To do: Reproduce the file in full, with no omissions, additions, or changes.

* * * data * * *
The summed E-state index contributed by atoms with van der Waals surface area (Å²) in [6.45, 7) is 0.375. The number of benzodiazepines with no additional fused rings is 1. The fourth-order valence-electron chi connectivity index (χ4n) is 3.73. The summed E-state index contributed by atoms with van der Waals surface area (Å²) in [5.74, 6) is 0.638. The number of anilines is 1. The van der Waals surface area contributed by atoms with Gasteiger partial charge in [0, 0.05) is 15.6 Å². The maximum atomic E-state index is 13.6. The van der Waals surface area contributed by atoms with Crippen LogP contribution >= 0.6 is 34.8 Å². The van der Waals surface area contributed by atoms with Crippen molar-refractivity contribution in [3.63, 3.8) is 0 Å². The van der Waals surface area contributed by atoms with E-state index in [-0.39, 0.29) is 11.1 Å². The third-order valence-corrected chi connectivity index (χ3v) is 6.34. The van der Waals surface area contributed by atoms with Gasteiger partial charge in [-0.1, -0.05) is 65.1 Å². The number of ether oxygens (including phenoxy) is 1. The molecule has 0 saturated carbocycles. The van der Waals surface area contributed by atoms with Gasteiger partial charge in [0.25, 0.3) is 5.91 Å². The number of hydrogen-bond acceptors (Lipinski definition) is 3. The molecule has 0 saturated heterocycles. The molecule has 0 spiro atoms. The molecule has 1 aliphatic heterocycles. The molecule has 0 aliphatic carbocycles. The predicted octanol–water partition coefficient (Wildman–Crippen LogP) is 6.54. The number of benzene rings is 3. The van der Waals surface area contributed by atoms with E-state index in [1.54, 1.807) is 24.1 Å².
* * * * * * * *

The summed E-state index contributed by atoms with van der Waals surface area (Å²) in [6.45, 7) is 0.375. The number of benzodiazepines with no additional fused rings is 1. The fourth-order valence-electron chi connectivity index (χ4n) is 3.73. The summed E-state index contributed by atoms with van der Waals surface area (Å²) in [5.74, 6) is 0.638. The number of anilines is 1. The van der Waals surface area contributed by atoms with Gasteiger partial charge in [0, 0.05) is 15.6 Å². The maximum atomic E-state index is 13.6. The van der Waals surface area contributed by atoms with Crippen LogP contribution >= 0.6 is 34.8 Å². The van der Waals surface area contributed by atoms with Crippen molar-refractivity contribution in [3.63, 3.8) is 0 Å². The van der Waals surface area contributed by atoms with E-state index in [-0.39, 0.29) is 11.1 Å². The third-order valence-corrected chi connectivity index (χ3v) is 6.34. The van der Waals surface area contributed by atoms with Gasteiger partial charge in [-0.1, -0.05) is 65.1 Å². The number of ether oxygens (including phenoxy) is 1. The molecule has 0 saturated carbocycles. The van der Waals surface area contributed by atoms with Gasteiger partial charge in [0.25, 0.3) is 5.91 Å². The number of hydrogen-bond acceptors (Lipinski definition) is 3. The molecule has 0 saturated heterocycles. The molecule has 0 spiro atoms. The molecule has 1 aliphatic heterocycles. The molecule has 0 aliphatic carbocycles. The predicted octanol–water partition coefficient (Wildman–Crippen LogP) is 6.54. The number of benzene rings is 3. The van der Waals surface area contributed by atoms with E-state index in [1.54, 1.807) is 24.1 Å².